Are you a writer, or are you an author? Here’s the difference. A writer has one story to tell, and although it may take years to finish a book, a writer will feel content when that book is done. An author–someone who aspires to have a career as a creative person–will feel driven to learn as much as possible about the craft of writing and will (albeit reluctantly) agree that marketing plays a key role in making that career financially sustainable.
This series of blog posts should help you triangulate on where you are with your writing. Most of all, I hope the posts will help you develop a road map for the year ahead.
So, why do I suggest that you consider whether you are a writer or an author? A writer has one book in mind, one story to tell, one idea to share with the world. When that book is finished and uploaded to Amazon, a writer feels a sense of relief. She/he/they pushed through the self-doubt. They found time to get their ideas together. They took an idea from conception to completion.
A writer enjoys many rewards. The day a box of books arrives on the front porch, they can make an “unboxing” video for Facebook friends. If the writer gives talks, either nationally or in the community, having a published book lends credibility. The very existence of a book casts the writer as an expert.
For a writer, publishing what has been sitting like a gargoyle-on-the-soul can be cleansing. The writer’s message to the world–or life lesson or discovered truth–will have been recorded for posterity. The writer’s essential wisdom can be passed down to the next generation.
The impetus for many writers is to put a frame around a particular experience–to speak their truth. Examples? A memoir about a tour of duty in Vietnam or Korea or Afghanistan. A memoir about losing a spouse on 911 or during the COVID-19 pandemic. A memoir about infertility or beating cancer or conquering the demons of an abusive relationship.
Once the writer has completed that book, he/she/they have no wish to write another. On a very deep level, a writer may feel satisfaction at having completed a “life task.”
For a writer, writing a book is “something they did.” It’s not necessarily “who they are.”
How is Being an Author Any Different?
An author has more than one story to tell. Writing is central to their identity. Getting one book finished and starting the next is their entire focus.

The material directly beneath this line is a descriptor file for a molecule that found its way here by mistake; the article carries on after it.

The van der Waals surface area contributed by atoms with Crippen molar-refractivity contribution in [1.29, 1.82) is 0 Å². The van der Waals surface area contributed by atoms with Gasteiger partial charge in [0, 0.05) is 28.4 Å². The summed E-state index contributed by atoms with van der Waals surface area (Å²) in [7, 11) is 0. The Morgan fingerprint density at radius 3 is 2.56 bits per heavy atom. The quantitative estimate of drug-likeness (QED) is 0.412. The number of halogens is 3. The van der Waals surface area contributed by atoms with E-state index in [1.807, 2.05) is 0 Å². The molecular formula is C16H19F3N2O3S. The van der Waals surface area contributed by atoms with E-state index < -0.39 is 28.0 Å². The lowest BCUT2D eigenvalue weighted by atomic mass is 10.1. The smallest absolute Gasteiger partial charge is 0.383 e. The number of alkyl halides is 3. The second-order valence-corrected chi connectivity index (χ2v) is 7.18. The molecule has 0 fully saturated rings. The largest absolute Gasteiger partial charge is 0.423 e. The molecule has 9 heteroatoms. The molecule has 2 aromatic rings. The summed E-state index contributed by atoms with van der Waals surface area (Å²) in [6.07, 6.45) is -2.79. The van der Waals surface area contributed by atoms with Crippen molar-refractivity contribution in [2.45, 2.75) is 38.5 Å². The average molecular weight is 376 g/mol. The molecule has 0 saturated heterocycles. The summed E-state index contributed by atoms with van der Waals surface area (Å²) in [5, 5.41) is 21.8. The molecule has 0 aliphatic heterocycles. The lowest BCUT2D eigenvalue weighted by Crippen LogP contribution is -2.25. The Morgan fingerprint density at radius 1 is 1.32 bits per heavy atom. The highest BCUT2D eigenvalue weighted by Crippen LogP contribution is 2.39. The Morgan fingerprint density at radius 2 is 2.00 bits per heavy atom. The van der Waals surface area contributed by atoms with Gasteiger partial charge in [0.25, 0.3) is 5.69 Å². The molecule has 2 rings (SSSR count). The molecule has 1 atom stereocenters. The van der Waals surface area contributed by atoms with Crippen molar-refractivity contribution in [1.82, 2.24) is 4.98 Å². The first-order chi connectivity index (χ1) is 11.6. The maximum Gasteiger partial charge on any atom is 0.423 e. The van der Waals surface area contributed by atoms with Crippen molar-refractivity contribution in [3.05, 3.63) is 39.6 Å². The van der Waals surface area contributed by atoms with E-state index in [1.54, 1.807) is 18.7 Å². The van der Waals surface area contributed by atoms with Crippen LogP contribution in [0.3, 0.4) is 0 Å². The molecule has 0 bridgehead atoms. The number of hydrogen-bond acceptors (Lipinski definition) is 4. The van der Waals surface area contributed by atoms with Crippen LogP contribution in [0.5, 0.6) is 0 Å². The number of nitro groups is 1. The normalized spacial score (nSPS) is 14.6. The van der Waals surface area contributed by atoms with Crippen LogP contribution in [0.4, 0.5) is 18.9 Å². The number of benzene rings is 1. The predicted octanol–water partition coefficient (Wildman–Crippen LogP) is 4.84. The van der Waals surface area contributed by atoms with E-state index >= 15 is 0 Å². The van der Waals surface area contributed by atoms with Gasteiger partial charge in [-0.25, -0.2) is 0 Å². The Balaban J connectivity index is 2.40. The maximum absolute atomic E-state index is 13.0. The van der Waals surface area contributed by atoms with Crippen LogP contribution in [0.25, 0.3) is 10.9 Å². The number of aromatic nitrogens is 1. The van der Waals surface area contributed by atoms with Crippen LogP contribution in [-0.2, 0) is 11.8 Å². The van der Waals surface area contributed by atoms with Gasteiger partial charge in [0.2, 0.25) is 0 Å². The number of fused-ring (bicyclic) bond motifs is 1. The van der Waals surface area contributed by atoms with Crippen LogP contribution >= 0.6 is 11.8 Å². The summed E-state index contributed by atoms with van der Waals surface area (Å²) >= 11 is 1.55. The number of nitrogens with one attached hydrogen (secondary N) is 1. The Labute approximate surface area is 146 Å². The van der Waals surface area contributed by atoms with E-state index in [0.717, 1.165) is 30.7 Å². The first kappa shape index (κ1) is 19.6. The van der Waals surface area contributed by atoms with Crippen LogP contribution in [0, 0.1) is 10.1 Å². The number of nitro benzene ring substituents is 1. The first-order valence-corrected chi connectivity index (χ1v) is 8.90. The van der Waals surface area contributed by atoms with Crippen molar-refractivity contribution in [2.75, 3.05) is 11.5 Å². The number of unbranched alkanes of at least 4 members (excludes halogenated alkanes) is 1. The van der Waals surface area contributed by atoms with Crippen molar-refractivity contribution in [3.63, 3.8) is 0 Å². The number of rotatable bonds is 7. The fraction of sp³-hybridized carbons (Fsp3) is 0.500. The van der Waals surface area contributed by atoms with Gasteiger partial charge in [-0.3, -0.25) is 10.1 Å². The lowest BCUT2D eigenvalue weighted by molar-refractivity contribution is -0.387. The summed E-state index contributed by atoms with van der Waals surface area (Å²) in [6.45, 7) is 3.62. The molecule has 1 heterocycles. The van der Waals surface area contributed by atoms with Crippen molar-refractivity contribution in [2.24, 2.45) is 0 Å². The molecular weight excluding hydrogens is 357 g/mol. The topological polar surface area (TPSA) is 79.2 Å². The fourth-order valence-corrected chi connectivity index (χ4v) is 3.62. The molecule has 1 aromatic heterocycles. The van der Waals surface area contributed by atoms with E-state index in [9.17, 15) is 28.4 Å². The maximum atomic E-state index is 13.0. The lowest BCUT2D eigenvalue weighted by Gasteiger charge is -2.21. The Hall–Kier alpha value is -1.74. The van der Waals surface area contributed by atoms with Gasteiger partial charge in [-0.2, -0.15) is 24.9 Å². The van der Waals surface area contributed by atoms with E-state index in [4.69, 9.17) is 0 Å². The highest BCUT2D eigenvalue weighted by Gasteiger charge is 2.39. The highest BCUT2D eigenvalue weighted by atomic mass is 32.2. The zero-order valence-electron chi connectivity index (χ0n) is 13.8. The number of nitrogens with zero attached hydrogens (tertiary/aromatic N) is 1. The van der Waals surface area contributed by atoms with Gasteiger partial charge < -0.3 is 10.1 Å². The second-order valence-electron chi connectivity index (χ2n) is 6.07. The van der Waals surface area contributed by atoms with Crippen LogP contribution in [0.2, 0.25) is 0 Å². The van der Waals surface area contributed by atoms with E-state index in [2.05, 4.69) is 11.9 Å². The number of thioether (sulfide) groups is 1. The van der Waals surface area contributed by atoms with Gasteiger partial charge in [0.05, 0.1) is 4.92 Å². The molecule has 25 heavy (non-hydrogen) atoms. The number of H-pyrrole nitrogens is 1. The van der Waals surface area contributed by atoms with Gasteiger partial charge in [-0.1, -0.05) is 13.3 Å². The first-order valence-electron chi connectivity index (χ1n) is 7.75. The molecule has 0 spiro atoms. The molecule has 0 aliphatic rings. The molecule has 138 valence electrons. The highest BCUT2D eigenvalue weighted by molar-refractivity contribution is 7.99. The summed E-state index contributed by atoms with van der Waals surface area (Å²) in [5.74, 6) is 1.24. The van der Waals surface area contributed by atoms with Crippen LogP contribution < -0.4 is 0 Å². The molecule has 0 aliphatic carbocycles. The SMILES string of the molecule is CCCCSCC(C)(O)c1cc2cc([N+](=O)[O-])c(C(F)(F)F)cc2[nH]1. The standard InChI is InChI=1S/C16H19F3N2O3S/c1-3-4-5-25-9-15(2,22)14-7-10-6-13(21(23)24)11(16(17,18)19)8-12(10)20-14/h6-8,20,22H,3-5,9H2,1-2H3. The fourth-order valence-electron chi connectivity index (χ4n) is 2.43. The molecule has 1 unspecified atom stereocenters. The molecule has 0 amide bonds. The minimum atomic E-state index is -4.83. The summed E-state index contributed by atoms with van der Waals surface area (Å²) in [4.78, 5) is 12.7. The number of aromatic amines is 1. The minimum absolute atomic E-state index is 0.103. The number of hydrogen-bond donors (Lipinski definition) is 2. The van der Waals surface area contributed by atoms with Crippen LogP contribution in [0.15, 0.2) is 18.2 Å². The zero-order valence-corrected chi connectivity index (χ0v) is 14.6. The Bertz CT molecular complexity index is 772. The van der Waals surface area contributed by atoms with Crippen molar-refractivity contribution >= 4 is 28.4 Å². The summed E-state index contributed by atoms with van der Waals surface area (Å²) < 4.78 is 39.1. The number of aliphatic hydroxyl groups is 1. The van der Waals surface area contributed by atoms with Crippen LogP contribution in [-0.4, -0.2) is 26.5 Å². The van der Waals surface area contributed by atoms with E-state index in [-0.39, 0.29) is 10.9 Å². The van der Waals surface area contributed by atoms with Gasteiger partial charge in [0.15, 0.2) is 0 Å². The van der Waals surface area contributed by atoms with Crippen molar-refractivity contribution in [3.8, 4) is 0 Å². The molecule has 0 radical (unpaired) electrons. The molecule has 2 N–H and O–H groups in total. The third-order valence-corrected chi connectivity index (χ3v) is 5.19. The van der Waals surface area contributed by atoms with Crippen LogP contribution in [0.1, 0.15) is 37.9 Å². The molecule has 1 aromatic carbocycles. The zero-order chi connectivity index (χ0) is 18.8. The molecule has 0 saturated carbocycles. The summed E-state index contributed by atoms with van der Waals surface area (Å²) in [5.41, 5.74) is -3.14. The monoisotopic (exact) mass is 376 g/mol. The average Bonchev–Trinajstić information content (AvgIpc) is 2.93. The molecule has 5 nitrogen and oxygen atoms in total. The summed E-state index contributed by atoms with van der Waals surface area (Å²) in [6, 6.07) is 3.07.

An author keeps lists of character names and book titles. An author keeps a writing journal into which she or he might write fifteen to twenty things a day, everything from the vee-shaped pattern of migrating geese to the antics of a man at tax time, dressed in a green satin gown and fake Statue-of-Liberty crown. (The man was stationed on the sidewalk outside an H&R Block office in a strip mall.)
An author finds ways to quickly enter the dream state where she/he/they are most productive. An author may have rituals to help induce that state—a special chair, a certain mug from which to drink coffee, or a dedicated card table or closet where the Post-its, scene cards, and whatnot can be left without drawing negative attention from the Felix Ungers in the house.
An author consciously develops writing routines that ensure they’ll complete the day’s word count, even when said author doesn’t feel particularly inspired.
An author often has trusted writing friends who are willing to enter into the author’s fictional world and talk about characters as if they were real people. An author’s imaginary friends become topics of dinner table conversation. “You’ll never guess what X did today! I was totally not expecting X to go off script like that!”
An author can get grumpy when they’re not writing. (Ask my husband.) Although most authors welcome the occasional period of “noodling time” between one project and another, when that time stretches into months, the fallow period produces anxiety.
If given a choice between spending time with an actual, living person and spending time with the author’s imaginary friends, an author may very well prefer the latter. Hemingway, for instance, did not rush to his dying father’s bedside. Hemingway was trying to finish a novel.
How heartless, you might be thinking. Yes, but authors are acutely aware that putting a book aside in favor of more immediate concerns can spell disaster. There’s no guarantee that the work-in-progress will still be alive when the author returns to the desk. Whatever motivated the author in the first place may have gone dead. Come take a look at my filing cabinet. There sit three unfinished novels, dead as doornails, and no way to breathe life into them.
Writership vs. Authorship
When I was writing my first novel, Montpelier Tomorrow, I hadn’t thought through any of the above. I knew I had a story to tell, and although I had thought of myself as an author for years, I couldn’t seem to move past that first book.